This matches any single character which appears within the brackets. For example, if \[Tt]his is entered as the search string, then JOE finds both This and this. Ranges of characters can be entered within the brackets. For example, \[A-Z] finds any uppercase letter. If the first character given in the brackets is ^, then JOE tries to find any character not given in the the brackets.
This works like \*, but matches a balanced C-language expression. For example, if you search for malloc(\c), then JOE will find all function calls to malloc, even if there was a ) within the parenthesis.
This finds zero or more of the character which immediately follows the \+. For example, if you give \[ ]\+\[ ], where the characters within the brackets are both SPACE and TAB, then JOE will find whitespace.
Matches a single \.
This finds the special end-of-line or line-break character.
A number of special character sequences may also be given in the replacement string:
This gets replaced by the text which matched the search string. For example, if the search string was \<\*\>, which matches words, and you give "\&", then joe will put quote marks around words.
- \0 - \9
These get replaced with the text which matched the Nth \*, \?, \+, \c, \+, or \[...] in the search string.
Use this if you need to put a \ in the replacement string.
Use this if you need to put a line-break in the replacement string.
Suppose you have a list of addresses, each on a separate line, which starts with "Address:" and has each element separated by commas. Like so:
Address: S. Holmes, 221b Baker St., London, England
If you wanted to rearrange the list, to get the country first, then the city, then the person's name, and then the address, you could do this:
Type ^K F to start the search, and type:
to match "Address:", the four comma-separated elements, and then the end of the line. When asked for options, you would type r to replace the string, and then type:
To shuffle the information the way you want it. After hitting return, the search would begin, and the sample line would be changed to:
Address: England, London, S. Holmes, 221b Baker St.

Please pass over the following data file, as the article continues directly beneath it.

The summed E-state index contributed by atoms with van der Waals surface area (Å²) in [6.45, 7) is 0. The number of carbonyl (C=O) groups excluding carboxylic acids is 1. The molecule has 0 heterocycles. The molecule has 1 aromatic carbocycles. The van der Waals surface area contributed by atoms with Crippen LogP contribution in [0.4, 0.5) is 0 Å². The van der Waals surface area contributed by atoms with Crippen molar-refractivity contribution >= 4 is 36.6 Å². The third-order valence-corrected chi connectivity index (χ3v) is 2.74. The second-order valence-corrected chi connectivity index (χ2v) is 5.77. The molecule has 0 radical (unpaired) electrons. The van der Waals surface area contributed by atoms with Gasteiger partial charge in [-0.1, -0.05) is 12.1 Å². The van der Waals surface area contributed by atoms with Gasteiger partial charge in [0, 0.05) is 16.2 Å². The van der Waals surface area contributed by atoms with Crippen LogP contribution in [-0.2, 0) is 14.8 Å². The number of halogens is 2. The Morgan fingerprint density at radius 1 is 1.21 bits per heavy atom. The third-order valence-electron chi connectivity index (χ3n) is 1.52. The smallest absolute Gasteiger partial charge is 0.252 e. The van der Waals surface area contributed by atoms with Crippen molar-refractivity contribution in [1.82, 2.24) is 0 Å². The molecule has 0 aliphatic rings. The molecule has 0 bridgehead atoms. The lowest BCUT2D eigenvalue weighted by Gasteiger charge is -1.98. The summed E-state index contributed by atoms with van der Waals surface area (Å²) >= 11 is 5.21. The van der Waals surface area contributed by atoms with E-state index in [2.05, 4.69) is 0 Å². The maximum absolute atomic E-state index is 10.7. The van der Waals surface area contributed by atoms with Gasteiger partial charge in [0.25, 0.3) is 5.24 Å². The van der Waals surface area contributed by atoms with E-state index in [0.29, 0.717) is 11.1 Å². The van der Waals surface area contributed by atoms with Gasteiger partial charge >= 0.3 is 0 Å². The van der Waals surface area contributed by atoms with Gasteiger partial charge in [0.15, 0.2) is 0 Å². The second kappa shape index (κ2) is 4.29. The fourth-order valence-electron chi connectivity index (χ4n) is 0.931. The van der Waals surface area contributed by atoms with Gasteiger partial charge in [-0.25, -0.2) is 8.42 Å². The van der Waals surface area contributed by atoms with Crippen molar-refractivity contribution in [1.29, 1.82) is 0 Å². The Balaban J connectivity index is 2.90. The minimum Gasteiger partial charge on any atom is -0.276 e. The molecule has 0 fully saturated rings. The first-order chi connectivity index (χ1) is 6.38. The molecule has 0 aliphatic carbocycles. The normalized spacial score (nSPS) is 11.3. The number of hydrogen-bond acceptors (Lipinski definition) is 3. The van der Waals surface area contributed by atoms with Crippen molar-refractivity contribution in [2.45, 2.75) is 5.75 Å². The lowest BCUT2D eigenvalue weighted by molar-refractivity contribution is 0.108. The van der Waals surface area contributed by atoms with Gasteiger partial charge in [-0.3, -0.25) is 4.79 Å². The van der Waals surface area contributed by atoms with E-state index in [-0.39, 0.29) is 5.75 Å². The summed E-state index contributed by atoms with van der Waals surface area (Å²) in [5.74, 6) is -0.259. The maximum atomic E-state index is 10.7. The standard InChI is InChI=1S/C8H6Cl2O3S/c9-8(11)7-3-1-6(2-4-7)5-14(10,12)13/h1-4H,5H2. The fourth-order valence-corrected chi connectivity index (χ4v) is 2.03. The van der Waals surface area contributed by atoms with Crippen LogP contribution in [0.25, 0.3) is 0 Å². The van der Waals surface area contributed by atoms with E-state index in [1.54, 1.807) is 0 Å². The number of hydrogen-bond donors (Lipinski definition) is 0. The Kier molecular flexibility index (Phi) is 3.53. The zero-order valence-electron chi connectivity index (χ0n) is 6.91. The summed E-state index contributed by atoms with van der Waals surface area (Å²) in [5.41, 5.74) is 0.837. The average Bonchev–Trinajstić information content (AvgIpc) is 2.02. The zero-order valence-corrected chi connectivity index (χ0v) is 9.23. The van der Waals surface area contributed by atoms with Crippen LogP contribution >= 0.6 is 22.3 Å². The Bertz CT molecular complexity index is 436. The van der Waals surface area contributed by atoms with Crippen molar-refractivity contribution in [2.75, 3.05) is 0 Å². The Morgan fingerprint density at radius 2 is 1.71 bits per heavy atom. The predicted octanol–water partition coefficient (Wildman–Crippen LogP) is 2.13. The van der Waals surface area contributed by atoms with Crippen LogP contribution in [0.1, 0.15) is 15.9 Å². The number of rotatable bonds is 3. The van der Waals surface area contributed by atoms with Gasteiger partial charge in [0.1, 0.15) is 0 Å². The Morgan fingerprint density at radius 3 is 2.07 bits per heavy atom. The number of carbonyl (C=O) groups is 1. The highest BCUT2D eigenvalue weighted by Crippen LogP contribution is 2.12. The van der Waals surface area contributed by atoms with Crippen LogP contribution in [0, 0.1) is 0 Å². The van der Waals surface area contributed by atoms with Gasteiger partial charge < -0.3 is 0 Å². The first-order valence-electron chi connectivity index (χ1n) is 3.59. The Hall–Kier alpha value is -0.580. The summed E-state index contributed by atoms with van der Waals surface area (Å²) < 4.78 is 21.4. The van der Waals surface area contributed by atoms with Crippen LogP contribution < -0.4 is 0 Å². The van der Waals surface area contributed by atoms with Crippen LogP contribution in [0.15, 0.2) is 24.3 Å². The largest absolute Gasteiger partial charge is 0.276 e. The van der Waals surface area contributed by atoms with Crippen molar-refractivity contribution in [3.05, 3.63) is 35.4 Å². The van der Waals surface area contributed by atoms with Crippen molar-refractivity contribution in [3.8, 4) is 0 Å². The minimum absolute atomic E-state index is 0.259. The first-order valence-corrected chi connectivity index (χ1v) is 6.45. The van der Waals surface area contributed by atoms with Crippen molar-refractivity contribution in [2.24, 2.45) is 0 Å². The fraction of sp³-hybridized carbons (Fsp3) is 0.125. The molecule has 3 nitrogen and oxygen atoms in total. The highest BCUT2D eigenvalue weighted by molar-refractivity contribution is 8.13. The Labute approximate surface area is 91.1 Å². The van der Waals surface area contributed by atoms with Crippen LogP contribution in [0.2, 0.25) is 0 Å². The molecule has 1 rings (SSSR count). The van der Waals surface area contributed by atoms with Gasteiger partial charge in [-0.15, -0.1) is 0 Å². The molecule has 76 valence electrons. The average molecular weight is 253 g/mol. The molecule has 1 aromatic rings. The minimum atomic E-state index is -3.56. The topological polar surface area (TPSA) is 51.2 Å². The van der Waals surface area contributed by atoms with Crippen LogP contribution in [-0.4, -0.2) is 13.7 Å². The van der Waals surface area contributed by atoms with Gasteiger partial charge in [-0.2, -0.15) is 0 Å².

If you want to move, copy, save or delete a specific section of text, you can do it with highlighted blocks. First, move the cursor to the start of the section of text you want to work on, and press ^K B. Then move the cursor to the character just after the end of the text you want to affect and press ^K K. The text between the ^K B and ^K K should become highlighted. Now you can move your cursor to someplace else in your document and press ^K M to move the highlighted text there. You can press ^K C to make a copy of the highlighted text and insert it to where the cursor is positioned. ^K Y to deletes the highlighted text. ^K W, writes the highlighted text to a file.
A very useful command is ^K /, which filters a block of text through a unix command. For example, if you select a list of words with ^K B and ^K K, and then type ^K / sort, the list of words will be sorted. Another useful unix command for ^K /, is tr. If you type ^K / tr a-z A-Z, then all of the letters in the highlighted block will be converted to uppercase.
After you are finished with some block operations, you can just leave the highlighting on if you don't mind it (of course, if you accidentally hit ^K Y without noticing...). If it really bothers you, however, just hit ^K B ^K K, to turn the highlighting off.
Indenting program blocks
Auto-indent mode toggled with the ^T I command. The joerc is normally set up so that files with names ending with .p, .c or .h have auto-indent mode enabled. When auto-indent mode is enabled and you hit Return, the cursor will be placed in the same column that the first non-SPACE/TAB character was in on the original line.